The Musings of Two Long-Time Friends

Part 2: White Fragility in The Hate U Give: The Racist Joke

Part 2: White Fragility in The Hate U Give: The Racist Joke

This post will examine Hailey, one of Starr’s friends who displays racially problematic behavior throughout the book and demonstrates white fragility clearly.

In one moment in the story, the teenagers observe a basketball game and joke about their “food babies” after a hefty lunch of fried chicken in the cafeteria. When they decide to get in the game themselves, a white player chides the black player for being to slow, saying, “Pretend the ball is fried chicken. Bet you’ll stay on it then!” Starr takes offense to this and leaves the game.

This moment is expertly crafted. It is obvious why Starr is upset – fried chicken as a favorite of black people is a well-known stereotype. However, they had just been joking about how full they were after a lunch of fried chicken in the cafeteria. So, as a reader, you understand Starr… but you also understand where the joke might have come from. But did it solely come from the lunchroom? Or did the lunchroom reinforce her already-handy stereotypes? Or, perhaps more importantly, does it matter? If Starr was hurt by a joke referring to a common stereotype, why dwell on where it came from instead of how much it hurt our protagonist?

The author did a beautiful job of playing out the resulting scenario. Starr is offended, and her white friend, Hailey, makes all the moves DiAngelo described in White Fragility. First, she tries to make the joke about anything but race; here, the meal served in the lunchroom. Then, she displays the binary thinking when she says, “You think I’m a racist? Really?” Because to say she is racist is to say she is a bad person. The truth is that we white people can draw on stereotypes we were enculturated with without thinking or intending harm. We don’t have to be maliciously racist to sometimes say racist things. It happens. And so Starr reacts to this, saying, “You can say something racist and not be a racist!” (112). She’s being both realistic and kind, trying to help Hailey save face. This is likely an authentic reaction since Starr tends to speak her mind, but let’s not ignore the fact that many, many, many people of color will feel compelled to excuse white racism, especially when unintentional, simply because they might face social sanctions if they do not. A quick search on Google tells me that about 77% of the United States is white. Imagine if 77% of Starr’s community refused to talk to her. Could she be honest about whether they were hurting her – or would she decide to endure it and hope for the best?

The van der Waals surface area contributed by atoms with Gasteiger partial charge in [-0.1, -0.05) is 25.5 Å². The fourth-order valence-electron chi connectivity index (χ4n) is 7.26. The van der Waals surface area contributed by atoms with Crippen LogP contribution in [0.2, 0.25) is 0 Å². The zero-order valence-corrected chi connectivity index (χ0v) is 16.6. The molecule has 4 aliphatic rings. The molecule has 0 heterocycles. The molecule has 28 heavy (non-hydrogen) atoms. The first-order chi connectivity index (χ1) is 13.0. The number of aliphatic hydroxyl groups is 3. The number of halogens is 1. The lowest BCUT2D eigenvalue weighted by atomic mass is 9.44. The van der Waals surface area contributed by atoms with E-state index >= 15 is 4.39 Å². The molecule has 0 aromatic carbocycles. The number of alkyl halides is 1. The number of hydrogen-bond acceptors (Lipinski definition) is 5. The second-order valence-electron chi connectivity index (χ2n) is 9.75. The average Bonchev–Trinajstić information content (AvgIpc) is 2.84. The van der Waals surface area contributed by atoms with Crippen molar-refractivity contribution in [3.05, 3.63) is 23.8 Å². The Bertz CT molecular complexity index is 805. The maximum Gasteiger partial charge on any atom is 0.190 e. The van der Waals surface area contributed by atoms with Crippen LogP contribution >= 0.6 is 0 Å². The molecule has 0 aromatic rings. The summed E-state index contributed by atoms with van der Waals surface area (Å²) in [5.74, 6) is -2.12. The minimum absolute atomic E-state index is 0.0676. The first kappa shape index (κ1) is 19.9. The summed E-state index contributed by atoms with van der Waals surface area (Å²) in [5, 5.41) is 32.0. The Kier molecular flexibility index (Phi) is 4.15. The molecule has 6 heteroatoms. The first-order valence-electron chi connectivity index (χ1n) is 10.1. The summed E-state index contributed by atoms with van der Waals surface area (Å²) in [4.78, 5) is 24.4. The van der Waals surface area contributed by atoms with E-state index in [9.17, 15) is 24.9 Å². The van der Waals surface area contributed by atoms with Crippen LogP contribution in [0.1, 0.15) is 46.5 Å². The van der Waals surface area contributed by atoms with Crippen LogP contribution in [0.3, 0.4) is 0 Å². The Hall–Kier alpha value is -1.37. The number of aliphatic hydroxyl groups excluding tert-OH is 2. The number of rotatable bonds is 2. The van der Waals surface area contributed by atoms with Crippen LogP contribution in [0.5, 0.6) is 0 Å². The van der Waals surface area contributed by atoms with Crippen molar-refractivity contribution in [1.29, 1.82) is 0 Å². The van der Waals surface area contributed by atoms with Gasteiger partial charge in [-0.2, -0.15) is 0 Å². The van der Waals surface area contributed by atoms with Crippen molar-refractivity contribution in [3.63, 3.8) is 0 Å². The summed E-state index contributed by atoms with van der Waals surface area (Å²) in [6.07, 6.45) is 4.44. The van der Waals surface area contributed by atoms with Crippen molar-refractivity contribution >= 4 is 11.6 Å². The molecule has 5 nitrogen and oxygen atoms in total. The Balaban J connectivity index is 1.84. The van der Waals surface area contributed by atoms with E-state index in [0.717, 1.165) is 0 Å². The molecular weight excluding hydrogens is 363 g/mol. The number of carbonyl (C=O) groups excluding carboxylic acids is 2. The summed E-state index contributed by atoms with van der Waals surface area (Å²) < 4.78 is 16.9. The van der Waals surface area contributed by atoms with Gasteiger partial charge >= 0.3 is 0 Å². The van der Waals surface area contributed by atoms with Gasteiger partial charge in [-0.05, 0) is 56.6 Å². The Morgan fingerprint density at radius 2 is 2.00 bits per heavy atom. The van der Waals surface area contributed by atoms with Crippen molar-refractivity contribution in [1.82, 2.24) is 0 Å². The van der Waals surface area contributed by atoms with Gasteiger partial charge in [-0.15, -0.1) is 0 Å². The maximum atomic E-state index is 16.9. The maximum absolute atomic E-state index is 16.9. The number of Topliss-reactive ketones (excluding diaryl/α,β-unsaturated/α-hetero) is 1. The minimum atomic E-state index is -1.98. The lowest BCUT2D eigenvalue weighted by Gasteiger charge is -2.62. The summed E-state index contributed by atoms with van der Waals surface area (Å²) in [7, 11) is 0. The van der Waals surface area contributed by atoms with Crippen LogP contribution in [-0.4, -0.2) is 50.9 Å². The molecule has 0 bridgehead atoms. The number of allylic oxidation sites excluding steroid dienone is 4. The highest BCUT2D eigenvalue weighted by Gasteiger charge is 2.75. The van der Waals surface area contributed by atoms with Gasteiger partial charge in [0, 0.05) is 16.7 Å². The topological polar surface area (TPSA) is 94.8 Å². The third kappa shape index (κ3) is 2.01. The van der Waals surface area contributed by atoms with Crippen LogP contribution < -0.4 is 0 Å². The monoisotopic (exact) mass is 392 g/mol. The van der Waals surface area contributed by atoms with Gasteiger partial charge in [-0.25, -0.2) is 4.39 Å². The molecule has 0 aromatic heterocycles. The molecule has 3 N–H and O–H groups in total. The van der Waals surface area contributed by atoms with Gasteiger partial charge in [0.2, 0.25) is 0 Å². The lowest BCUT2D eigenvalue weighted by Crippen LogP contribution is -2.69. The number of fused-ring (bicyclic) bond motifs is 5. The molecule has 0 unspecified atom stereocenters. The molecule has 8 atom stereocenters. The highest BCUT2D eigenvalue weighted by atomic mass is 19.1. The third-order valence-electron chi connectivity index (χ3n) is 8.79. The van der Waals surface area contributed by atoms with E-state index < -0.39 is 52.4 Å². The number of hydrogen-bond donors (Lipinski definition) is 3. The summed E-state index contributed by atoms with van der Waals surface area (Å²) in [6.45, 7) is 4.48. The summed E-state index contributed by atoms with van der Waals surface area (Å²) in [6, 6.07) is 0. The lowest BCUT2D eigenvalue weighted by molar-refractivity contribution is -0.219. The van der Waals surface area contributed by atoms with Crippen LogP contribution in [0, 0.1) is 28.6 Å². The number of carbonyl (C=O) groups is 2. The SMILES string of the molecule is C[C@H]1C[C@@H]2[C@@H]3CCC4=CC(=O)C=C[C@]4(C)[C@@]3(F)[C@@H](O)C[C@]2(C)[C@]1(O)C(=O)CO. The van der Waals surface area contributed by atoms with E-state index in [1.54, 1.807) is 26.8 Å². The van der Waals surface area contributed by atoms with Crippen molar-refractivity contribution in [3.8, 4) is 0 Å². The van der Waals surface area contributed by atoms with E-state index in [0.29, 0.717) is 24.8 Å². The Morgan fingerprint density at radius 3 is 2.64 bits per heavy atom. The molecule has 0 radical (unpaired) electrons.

Later on in the story, Hailey texts Starr, saying just, “I’m sorry.” When Starr presses, Hailey says she is sorry “that you’re upset with me.” Starr reflects meaningfully that this does not show remorse for Hailey’s own actions, but instead blames Starr for the way she reacted to them. This is a classic move of white fragility: intentions over impact. If Hailey did not intend to harm, then she should not be responsible for the hurt she caused. It is a form of victim blaming. However, this is compounded by Hailey’s white perspective. According to Irving, white people are particularly enculturated to conceal pain (and negative emotions in general) and project optimism. Therefore, Hailey likely views Starr’s expression of pain here as being particularly weak, impolite, and inappropriate, which is a culture clash that is so prevalent that we’ve stopped noticing it.

In Part 3, I will look at Chris, the white boyfriend and struggling white ally.

Back to Part 1

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